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From Waterfall to V-Model

The waterfall model has several visual disadvantages in communicating the sequence of stages and activities needed for system development. These often lead to a naive implementation of the model where every stage has to be completed and signed off before the next can start. This rigidity affects the flexibility in iterating back to earlier stages of development with the consequence problem of poor quality. The V-Model attempts to prevent that by explicitly showing the connections between the development and testing stages, both in text and crucially in the diagram.

Testing Types Matched to Development Stages

Bent Waterfall Model

Bent Waterfall Model

The first noticeable point of the V-Model is that the Test stage of the Waterfall model is bent upwards to make it a “V”. This stage is now separated out into the various types of testing which are described in the article on Types of Testing. So this first step visually points out that there is more than one type of testing to consider for system development and that like the other development steps they build on one another, and have different objectives.

The next important part of the “V” is to match each type of testing against the development stage it matches e.g. we have Component Design matched against Component Testing. Furthermore the arrow direction goes from the development to the testing stage showing the connection and the order of precedence.

These arrows have more meaning as they show the legend “Dev Tests” which stands for Develop Tests. This means that the testing stage does not start when the Construct Component stage has ended. Instead when each development stage starts then the testing for that stage also starts. This is implied visually by the arrow coming out of the side of the development boxes and not the bottom.

Objections to the V-Model

V-Model diagram


An objection sometimes raised is that it is impossible to create test scripts until development has got well ahead, as testers do not know the detail of the design of the system. This is both valid, but also misunderstands the process of developing a test. The test script is the least important part of the testing documentation, although it amounts to the vast bulk of it. The article on the Testing Process outlines the activities involved in developing tests, and shows that the early activities are Analyse Requirements, Develop Scenarios, Review Documents, and most importantly Derive Acceptance Criteria. Only when these activities have been performed can Test Cases and Test Scripts be created. Developing tests early is all about deriving the Acceptance Criteria which is the list of features you want to test.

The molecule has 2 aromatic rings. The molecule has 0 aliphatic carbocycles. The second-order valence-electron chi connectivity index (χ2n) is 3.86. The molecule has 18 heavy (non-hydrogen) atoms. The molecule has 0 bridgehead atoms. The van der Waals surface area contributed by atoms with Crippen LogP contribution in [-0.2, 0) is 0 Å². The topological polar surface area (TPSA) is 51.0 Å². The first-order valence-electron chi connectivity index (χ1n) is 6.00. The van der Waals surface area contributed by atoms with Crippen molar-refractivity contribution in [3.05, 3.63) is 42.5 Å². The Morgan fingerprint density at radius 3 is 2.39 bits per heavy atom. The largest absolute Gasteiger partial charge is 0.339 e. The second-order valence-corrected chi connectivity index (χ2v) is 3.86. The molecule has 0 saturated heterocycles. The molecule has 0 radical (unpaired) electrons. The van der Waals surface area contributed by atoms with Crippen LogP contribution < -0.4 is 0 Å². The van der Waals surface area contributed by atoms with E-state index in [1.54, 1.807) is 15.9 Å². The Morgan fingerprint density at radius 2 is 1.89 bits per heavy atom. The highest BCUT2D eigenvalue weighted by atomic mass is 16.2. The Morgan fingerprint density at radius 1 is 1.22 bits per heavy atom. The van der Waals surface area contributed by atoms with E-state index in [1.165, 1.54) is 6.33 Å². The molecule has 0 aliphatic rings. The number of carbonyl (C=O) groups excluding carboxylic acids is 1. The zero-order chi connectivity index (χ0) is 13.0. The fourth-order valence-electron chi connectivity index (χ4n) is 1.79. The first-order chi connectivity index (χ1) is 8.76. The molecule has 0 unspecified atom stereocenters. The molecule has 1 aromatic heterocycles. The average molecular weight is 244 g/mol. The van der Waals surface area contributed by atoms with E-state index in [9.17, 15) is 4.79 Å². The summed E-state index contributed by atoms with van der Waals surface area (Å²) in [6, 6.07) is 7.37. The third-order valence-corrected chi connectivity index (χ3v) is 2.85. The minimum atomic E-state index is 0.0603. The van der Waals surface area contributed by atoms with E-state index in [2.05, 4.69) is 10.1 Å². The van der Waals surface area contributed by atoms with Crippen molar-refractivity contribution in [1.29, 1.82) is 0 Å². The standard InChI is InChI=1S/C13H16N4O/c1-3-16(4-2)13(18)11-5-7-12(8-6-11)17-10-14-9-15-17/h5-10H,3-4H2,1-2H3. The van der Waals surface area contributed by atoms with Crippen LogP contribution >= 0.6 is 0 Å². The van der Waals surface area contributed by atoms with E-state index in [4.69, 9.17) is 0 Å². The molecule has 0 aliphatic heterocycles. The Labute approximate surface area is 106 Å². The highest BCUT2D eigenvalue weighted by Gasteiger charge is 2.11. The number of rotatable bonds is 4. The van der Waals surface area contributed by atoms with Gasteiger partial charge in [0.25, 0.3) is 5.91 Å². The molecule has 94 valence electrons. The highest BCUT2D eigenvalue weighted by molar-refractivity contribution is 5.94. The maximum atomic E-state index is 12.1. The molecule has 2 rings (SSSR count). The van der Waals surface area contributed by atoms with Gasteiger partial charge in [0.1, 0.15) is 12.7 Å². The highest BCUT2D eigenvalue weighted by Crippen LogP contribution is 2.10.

Key Advantage of V-Model

V-Model feedback loop

V-Model feedback loop

Developing Acceptance Criteria early is the key advantage of the V-Model. Various studies have shown that between 60 and 70 percent of all faults are in the system before the Component Construction and Test stages start. These are requirement, specification and design faults. These include the very important fault of missing functionality: missing because it has not been specified. Developing Acceptance Criteria early means we decide what we want to do to test the system and this shows areas that are missing. Therefore at an early stage we can feed back to the relevant stage to catch a fault before it is built in to the system.

The missing functionality faults are the hardest to find in any system. The key problem with requirements is trying to think what is needed. It is like any activity when you are faced with a blank sheet of paper - the possibilities are endless for what to write down, but where do you start. The requirements analysis, developing scenarios and reviewing documents techniques combined catch many of these hard to find faults, along with many of the others.

Importance of Early Testing

The importance is illustrated a by a variety of studies which show that catching a fault early in requirements and design stages is more cost effective than catching it after a system has been released. The ratios vary between 5:1 and 100:1 difference in cost but all studies say it costs a lot more resource to fix a system after release. These costs for fixing the system do not take into account the reputation risks to the organisation and work around costs associated with faults and missing functionality, so the true cost is much higher.

The V-Model visually illustrates some of the points for successful system development. Its emphasis on starting testing early during the requirements, specification and design stages allows quality to be built in to a system. The V-Model diagram does not illustrate all the points necessary for good code as iteration back though the stages is only implied by the start of testing. However it does provide a firm but simple diagram to help iteration to take place early and effectively, making it a good development model to consider.

Waterfall and V-Models